Saturday, February 22, 2020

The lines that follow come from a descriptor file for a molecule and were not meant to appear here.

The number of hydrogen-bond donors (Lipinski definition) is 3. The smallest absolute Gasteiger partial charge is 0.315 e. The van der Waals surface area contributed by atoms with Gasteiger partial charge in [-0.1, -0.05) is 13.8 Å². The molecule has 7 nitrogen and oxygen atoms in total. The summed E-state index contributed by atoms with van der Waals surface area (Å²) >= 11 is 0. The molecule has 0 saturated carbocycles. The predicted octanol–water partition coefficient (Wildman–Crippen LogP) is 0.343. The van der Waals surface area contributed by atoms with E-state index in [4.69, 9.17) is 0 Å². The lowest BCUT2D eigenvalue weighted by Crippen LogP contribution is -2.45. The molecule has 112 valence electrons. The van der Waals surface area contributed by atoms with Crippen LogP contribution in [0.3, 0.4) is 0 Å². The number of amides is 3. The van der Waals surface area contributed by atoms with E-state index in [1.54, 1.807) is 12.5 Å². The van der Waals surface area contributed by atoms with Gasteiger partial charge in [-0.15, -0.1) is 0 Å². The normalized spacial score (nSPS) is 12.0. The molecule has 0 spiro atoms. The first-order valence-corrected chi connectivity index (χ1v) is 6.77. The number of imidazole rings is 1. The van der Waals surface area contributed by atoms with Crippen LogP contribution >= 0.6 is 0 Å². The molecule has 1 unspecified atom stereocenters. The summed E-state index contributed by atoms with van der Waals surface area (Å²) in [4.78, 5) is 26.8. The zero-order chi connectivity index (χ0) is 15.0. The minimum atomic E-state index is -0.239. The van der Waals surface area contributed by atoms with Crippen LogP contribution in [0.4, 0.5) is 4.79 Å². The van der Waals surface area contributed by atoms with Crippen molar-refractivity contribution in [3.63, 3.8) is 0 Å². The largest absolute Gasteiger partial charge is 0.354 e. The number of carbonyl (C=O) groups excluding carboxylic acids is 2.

Acquisition strategies in the plastic pipes industry - the case of Dissertation